• Uriel

When and How to Forgive?

Updated: Feb 17

Apologizing is easier than forgiving, and for good reasons.


Am I a bad person or do I simply apologize too much? Either way, on Yom Kippur, the Jewish day of atonement, I say “I’m sorry” quite a bit, but hardly hear, to my ear, “please forgive me.” This is really a shame, for if you were to ask for my forgiveness, let me tell you: I will most likely give it to you. But should I?


Etymology suggests that I should be more careful about it. “Forgiveness” comes from the Latin “perdonare” – per “thoroughly” and donare “to give” – that is, “to give completely, without reservation.” What are we giving so wholly when we’re forgiving? Or perhaps we’re actually giving in, or giving up, or letting go, and what, if anything, are we getting in return?

Maurycy GottliebJews Praying in the Synagogue on Yom Kippur, 1878
Maurycy Gottlieb, Jews Praying in the Synagogue on Yom Kippur, 1878

I’ve been thinking about these questions on Yom Kippur. According to Jewish tradition, God inscribes each person’s fate for the coming year into the Book of Life, on Rosh Hashanah (which makes the Jewish “happy new year” greeting a bit, shall we say, anxious…). God then waits for ten long days for his chosen people to eat plenty of apples (original sin anyone?) and atone, before sealing their verdict on Yom Kippur.


Now, atonement, or rather its preamble, apology, has always been more popular than forgiveness. We could easily fill this all-too-long piece (my apologies!) with singers chanting “I’m sorry,” and illustrations of apologetic politics. Still, few visit the heart of forgiveness. In our epoch of social media, we’re given ample advice on “when and how to apologize?” But when and how should we forgive?

You can only forgive a (wrong) choice.

Let’s first dispel some common misconceptions. Forgiveness neither rights the wrong, nor absolves the wrongdoing as unintentional. It makes no sense to ask for, or offer, forgiveness for something you think is actually not that bad. Forgiving an accidental wrongdoing is likewise senseless. Only a chosen act can be morally wrong. Forgiving a lion for killing the gazelle is pointless because, for the lion (and the gazelle), there’s no choice in the matter. It’s different with human predators. You can only forgive a (wrong) choice. Bad faith undermines not just freedom, but forgiveness too.

Should forgiveness be dialogical? Supposedly, you forgive those who asked you to. People, however, often refuse to apologize for their wrongdoing, blaming others, or circumstance – their genes, parents, society, culture, drugs, alcohol, and their cat. Some go a step further. “Look what you made me do,” they’d say, if I’ve done any wrong, you are responsible, you should be feeling guilty, indeed apologize, for my actions. And of course, many of us do. Gaslighted or not, we take the blame for others, carrying the moral burden for them.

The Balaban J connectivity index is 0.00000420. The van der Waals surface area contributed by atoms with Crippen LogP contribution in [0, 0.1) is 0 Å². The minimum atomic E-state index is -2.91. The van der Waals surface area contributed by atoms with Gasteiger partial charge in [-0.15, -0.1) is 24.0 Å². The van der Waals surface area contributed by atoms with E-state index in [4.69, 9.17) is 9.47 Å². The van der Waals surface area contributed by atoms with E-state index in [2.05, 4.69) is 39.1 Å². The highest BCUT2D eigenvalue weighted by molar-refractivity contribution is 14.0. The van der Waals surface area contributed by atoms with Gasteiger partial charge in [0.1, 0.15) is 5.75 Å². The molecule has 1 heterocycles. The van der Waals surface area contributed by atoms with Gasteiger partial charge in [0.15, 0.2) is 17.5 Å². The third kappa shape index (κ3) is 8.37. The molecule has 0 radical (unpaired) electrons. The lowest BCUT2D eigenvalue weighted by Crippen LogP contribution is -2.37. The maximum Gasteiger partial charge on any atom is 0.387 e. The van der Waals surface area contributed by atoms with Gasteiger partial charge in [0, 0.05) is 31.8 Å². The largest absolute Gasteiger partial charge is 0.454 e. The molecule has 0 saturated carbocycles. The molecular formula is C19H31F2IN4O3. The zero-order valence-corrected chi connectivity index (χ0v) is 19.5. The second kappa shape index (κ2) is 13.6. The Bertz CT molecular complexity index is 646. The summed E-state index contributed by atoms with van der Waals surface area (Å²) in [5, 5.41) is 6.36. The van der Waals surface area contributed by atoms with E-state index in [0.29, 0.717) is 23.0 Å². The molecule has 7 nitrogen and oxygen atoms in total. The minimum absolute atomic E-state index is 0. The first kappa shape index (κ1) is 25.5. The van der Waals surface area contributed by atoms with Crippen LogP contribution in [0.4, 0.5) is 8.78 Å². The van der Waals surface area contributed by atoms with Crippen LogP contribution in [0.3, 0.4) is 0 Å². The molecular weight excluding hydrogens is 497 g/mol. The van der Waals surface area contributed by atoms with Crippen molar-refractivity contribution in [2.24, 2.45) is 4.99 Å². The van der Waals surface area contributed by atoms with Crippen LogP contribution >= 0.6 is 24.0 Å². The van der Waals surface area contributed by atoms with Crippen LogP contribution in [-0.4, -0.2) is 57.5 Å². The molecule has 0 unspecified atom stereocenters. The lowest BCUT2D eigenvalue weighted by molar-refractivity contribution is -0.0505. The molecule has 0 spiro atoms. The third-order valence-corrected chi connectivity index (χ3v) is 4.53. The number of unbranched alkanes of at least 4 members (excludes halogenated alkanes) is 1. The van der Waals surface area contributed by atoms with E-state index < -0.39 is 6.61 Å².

Forgiving the guiltless wrongdoers, we should be ashamed of ourselves

Forgiving someone who believes they had “no choice” is mostly forgiving ourselves – for failing to make them take responsibility for their own actions. We treat them as clueless kids. “Father, forgive them; for they know not what they do,” we say, but not unto God but to ourselves. They don’t feel guilty, so we feel guilty for them. Supposedly, since we failed at making them responsible people, and should take the blame. Whether driven by a savior complex, or a Jewish Polish mother (believe me, a Jewish Iraqi mother is just as effective!), we may find ourselves becoming someone else’s “useful idiots.”

“Fool me once, shame on you, fool me twice, shame on me.” That’s brutal (count me among the fools for love, once, twice and thrice…), but it may be true. Forgiving the guiltless wrongdoers, we should be ashamed of ourselves – and can only ask ourselves for forgiveness. I wish such indulgence could help wrongdoers become more responsible, but I doubt it. By supposedly giving it all, we effectively give in – and give up on them, on the fully free humans that they can become.

Let go of the past, so you can have a better future?

Whether or not we’re asked for forgiveness, we often forgive just to let go – to release ourselves of hard memories, bitterness, resentment, anger, even a wishful revenge. We want to open a new chapter, or at least a new page. Yes, they wronged us; yes, it was their choice – but now we want to move on. After all, forgiveness has a Janus face; anchored in the present, forgiveness constantly, concomitantly, looks at both the past and the future. Let go of the past, we say to ourselves, so you can have a better future (sometimes together, with our offenders). “Forgive but not forget” is how we often square the circle.